The Relative Contribution of Provider and ED-Level Factors to Variation Among the Top 15 Reasons for ED Admission

Publisher: American Journal of Emergency Medicine, vol. 35, issue 9
Sep 01, 2017
Authors
Imad Khojah, Suhui Li, Qian Luo, Griffin Davis, Jessica E. Galarraga, Michael Granovsky, Ori Litvak, Samuel Davis, Robert Shesser, and Jesse M. Pines

Objective. We examine adult emergency department (ED) admission rates for the top 15 most frequently admitted conditions, and assess the relative contribution in admission rate variation attributable to the provider and hospital.

Methods. This was a retrospective, cross-sectional study of ED encounters (≥ 18 years) from 19 EDs and 603 providers (January 2012–December 2013), linked to the Area Health Resources File for county-level information on healthcare resources. “Hospital admission” was the outcome, a composite of inpatient, observation, or intra-hospital transfer. We studied the 15 most commonly admitted conditions, and calculated condition-specific risk-standardized hospital admission rates (RSARs) using multi-level hierarchical generalized linear models. We then decomposed the relative contribution of provider-level and hospital-level variation for each condition.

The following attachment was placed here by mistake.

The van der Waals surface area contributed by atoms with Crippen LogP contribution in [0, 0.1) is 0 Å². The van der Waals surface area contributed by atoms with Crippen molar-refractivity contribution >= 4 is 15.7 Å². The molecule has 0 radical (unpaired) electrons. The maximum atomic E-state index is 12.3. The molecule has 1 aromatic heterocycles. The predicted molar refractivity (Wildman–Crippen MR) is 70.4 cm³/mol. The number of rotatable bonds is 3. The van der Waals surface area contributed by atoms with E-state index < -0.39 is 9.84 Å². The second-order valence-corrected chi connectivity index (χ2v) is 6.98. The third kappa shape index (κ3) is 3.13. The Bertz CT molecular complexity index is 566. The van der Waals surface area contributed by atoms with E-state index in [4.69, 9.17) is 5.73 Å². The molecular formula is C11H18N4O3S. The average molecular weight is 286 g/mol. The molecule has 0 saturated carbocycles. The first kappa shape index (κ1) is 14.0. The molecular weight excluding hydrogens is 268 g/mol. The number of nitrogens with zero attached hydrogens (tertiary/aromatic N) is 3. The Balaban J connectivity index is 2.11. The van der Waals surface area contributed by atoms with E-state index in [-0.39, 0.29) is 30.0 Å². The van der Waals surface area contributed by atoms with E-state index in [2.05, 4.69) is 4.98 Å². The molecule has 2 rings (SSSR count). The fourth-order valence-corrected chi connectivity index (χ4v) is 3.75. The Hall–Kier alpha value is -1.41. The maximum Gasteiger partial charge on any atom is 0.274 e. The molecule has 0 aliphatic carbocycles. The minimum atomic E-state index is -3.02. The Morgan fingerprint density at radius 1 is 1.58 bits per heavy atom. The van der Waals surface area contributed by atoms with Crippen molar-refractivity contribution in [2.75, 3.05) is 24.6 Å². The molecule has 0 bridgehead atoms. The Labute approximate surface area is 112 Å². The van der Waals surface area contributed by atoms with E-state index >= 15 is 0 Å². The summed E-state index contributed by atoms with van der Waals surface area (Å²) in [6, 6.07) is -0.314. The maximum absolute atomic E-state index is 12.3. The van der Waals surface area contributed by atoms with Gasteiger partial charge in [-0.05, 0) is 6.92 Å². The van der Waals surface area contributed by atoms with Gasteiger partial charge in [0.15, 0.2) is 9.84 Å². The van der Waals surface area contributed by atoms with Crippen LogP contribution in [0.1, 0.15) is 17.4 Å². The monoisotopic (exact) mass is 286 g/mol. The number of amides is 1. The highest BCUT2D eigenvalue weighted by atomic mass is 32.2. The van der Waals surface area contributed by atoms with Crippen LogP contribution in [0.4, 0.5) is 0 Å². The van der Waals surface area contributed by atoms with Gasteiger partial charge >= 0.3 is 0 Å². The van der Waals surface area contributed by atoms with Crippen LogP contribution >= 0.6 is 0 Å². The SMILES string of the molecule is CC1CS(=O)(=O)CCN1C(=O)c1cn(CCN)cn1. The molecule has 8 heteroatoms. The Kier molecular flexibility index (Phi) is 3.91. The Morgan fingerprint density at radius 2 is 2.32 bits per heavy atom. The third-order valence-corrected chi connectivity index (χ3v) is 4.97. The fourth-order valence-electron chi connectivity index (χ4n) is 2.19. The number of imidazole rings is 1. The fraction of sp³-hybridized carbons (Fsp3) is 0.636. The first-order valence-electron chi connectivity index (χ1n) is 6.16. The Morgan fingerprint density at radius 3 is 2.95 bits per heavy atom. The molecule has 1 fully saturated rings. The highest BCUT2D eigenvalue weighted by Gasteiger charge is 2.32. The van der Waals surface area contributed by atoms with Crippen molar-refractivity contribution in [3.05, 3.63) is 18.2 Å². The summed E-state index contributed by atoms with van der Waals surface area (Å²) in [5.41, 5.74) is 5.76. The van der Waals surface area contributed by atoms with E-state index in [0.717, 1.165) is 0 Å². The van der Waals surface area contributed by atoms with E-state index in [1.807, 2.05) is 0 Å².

Results. The top 15 conditions made up 34% of encounters and 49% of admissions. After adjustment, the eight conditions with the highest hospital-level variation were: 1) injuries, 2) extremity fracture (except hip fracture), 3) skin infection, 4) lower respiratory disease, 5) asthma/chronic obstructive pulmonary disease (A&C), 6) abdominal pain, 7) fluid/electrolyte disorders, and 8) chest pain. Hospital-level intra-class correlation coefficients (ICC) ranged from 0.042 for A&C to 0.167 for extremity fractures. Provider-level ICCs ranged from 0.026 for abdominal pain to 0.104 for chest pain. Several patient, hospital, and community factors were associated with admission rates, but these varied across conditions.

Conclusion. For different conditions, there were different contributions to variation at the hospital- and provider-level. These findings deserve consideration when designing interventions to optimize admission decisions and in value-based payment programs.